By Tom Ahern
Senior Vice President, The Saint Consulting Group
The global economic slowdown, exacerbated by tight credit markets, flat retail sales and rising unemployment in the United States, has moved beyond commercial real estate to claim its first victims in the healthcare sector.
New hospitals, medical office buildings and outpatient surgery centers, which only months ago were slated for starts in 2009, have been shelved indefinitely as money woes cause hospital administrators and foundations to rethink their spending plans. The result for these decisions is a slowdown in one of the last development sectors in the US and an uncertain future for the healthcare industry.
The evaporating margins at both non-profit and for-profit hospitals in the US has also caught the attention of bond rating agencies, which have been lowering the outlook on debt issued by both large and small hospitals. The lower ratings have increased the cost of borrowing at a time when credit is already scarce. A November 2008 survey of over 700 hospitals by the American Hospital Association found that 58% of hospitals in the US were planning to delay or cancel new development projects and 45% were considering canceling equipment purchases.
One notable example of the global credit and economic crisis touching the healthcare world includes Penn State Hershey Medical Center, which announced in December that it was delaying construction of its planned, $235 million Children’s Hospital project. Hospital officials cited the global economic slowdown as a driving force in its decision to put off the January groundbreaking. The Detroit Medical Center also recently announced the delay of their own much-needed renovation and expansion project.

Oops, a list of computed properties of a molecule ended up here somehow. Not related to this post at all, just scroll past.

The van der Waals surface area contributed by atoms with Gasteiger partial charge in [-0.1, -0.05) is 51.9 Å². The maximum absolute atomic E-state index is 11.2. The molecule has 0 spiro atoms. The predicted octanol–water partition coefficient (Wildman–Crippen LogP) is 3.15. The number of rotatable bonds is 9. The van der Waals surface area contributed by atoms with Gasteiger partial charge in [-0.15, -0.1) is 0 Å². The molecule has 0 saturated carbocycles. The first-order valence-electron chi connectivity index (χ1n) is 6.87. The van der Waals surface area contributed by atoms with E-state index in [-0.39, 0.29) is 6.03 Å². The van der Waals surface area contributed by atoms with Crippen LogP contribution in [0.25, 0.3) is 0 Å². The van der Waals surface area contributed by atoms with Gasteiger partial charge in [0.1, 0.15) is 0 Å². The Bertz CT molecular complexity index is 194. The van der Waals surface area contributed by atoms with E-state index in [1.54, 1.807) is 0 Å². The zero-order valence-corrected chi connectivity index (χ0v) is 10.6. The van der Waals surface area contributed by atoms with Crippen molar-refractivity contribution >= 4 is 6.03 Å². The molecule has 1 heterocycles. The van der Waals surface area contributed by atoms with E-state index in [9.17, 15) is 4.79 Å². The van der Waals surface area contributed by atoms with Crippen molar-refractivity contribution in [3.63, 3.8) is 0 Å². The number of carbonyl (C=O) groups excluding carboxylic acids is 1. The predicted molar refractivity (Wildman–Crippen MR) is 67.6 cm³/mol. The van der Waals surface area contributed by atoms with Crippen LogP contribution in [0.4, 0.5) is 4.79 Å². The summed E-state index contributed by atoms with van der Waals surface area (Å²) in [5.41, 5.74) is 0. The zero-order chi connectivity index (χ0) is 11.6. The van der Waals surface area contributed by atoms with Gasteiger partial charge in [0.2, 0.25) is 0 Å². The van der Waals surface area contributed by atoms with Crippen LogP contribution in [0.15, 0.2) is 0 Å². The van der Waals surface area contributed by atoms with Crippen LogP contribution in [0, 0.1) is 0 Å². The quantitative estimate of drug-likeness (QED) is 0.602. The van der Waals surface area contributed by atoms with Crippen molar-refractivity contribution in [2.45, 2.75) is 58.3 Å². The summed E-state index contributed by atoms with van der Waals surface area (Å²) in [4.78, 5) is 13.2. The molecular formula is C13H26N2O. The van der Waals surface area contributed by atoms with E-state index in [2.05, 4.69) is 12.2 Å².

The slowdown in healthcare projects has also been accelerated by investors’ concerns about the financial viability of these developments. Medicare reimbursements from the states are facing cuts, rising unemployment has led to more Medicaid and charity care cases, and profit margins at leading hospitals have been adversely affected. Add to that the losses faced by many charitable foundations through investments in the equity markets, and our nation’s healthcare development prospects have slowed to a crawl.
At a recent Real Share conference focusing on the development of medical office buildings, experts from healthcare, development and the financial markets seemed to agree on one thing- the combination of a prolonged economic slowdown, scarcity of debt and financing opportunities and lower earnings and profits has created a trifecta of heartburn for those responsible for building the nation’s advanced healthcare facilities.
What about you? Have you seen evidence of a slowdown in the medical facilities sector?
Tom Ahern is senior vice president for health care and equities, email firstname.lastname@example.org or call 781 749 7290 ext 7144.